Antenna use continues to increase in the U.S., though not as fast as the number of people cutting the cord. The imbalance illustrates the reversal of roles between live TV and online video services. In many homes, linear TV augments online viewing, not the other way around!
1-in-5 broadband homes watch antenna TV
New Parks Associates data says the number of broadband homes in the US using a digital antenna reached 20% in Q3 2017. That is an increase of 4% over 2015. Parks says this coincides with steady growth in the number of cord-cutting homes and steady growth in OTT video subscriptions. Undoubtedly, antenna use, SVOD growth, and pay TV decline are related but it would wrong to say there is a one-to-one relationship: a decline in one does not mean a similar size growth in another.
Data from Nielsen shows that almost all of the growth in antenna use in the U.S. comes from broadband households. The company says that 15.8 million U.S. homes in Q2 2017 used an indoor or outside antenna to watch television. That is an increase of 22% year-over-year and 31% since 2014.
What’s more, this increase is almost entirely due to homes that also have broadband. The number of homes relying exclusively on an antenna for TV has hardly changed at all since Q2 2015, up just 400,000 (5%) to 6.4M. Over the same period, the number of OTA homes with broadband increased 2.7M, or 36%, to 9.4M.
Antenna use is not a replacement for pay TV
The growth in antenna use has not kept pace with the growth in cord cutting. According to Nielsen, the number of pay TV households in the U.S. was 101.6 in Q2 2012. By Q2 2017, that had fallen 5.4 million to 96.2 million. In other words, more than twice as many homes quit pay TV than started using an antenna.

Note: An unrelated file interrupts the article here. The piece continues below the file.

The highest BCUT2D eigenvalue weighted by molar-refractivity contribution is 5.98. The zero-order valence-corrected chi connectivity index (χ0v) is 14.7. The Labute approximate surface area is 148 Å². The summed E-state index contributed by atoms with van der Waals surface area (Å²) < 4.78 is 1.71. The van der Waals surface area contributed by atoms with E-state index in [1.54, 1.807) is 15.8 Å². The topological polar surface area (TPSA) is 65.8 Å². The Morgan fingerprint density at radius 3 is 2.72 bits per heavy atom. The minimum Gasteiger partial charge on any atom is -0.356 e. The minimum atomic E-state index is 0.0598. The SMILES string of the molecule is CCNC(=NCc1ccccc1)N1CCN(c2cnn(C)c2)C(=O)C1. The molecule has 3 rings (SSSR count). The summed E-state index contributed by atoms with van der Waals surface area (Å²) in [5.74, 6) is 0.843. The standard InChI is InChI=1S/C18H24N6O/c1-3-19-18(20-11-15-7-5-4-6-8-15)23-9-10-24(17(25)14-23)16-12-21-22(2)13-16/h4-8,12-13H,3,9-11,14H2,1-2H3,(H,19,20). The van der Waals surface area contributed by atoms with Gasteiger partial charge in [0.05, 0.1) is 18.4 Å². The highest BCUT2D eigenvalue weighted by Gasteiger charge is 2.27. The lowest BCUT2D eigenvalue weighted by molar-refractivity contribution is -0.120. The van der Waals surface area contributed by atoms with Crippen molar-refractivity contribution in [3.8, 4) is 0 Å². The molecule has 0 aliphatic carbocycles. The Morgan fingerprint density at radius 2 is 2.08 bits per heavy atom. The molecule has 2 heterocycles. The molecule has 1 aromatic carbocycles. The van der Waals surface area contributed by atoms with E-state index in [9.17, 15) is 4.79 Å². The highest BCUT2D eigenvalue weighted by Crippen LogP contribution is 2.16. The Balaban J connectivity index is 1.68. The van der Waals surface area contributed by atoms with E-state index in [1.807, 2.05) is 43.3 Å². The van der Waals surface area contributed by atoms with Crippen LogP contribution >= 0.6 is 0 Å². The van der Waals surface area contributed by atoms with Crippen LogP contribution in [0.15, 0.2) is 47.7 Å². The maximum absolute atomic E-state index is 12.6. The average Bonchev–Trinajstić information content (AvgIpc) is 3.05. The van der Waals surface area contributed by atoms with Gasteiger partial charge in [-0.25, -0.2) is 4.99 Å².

Some have adopted vMVPD services such as Sling TV and Hulu Live. In Dish Network’s Q4 2017 results, the company said Sling TV had 2.2 million subscribers. New data from TiVo suggests DirecTV Now and YouTube TV have a similar number.
As well, consumers that have cut-the-cord almost always cite cost as the primary factor. In its Q4 2017 Video Trends Report, TiVo reports that 87% say it is the cost that was a major reason they cut the cord. 40% said SVOD services like Netflix were a primary reason, and 23% said they use an antenna to get their basic TV channels.
Antenna use is a cord-cutting enabler
Given that almost all the growth in antenna use is coming from broadband homes, it is a fair bet these homes are already big consumers of online video. comScores says that in April 2017, OTT streaming households consumed 49 viewing hours per month. Cord-cutter homes were viewing 81 hours per month, far higher even than homes that never had pay TV (so-called cord-nevers.) Penetration of vMVPD homes was also much smaller a year ago than today, suggesting most of the streaming was from SVOD services.
The role that an antenna, and increasingly vMVPDs, play in the cord-cutting broadband home is not as a replacement for pay television. It is to supplement the already heavy OTT video consumption from SVOD services. There are still important live and local events that cannot be found on broadband. Using an antenna, or vMVPD service, allows people to continue to watch these. In other words, live TV has become an augmentation of the main video diet of online video.
Why it matters
The number of homes using antennas to watch television is increasing, but not as fast as the number of homes cutting the cord.
Cord-cutting homes stream nearly three hours of video per day, making online their primary source of video.
Antenna use, and increasingly vMVPDs, supplement the use of streaming allowing the cord-cutting homes to continue to enjoy essential local events.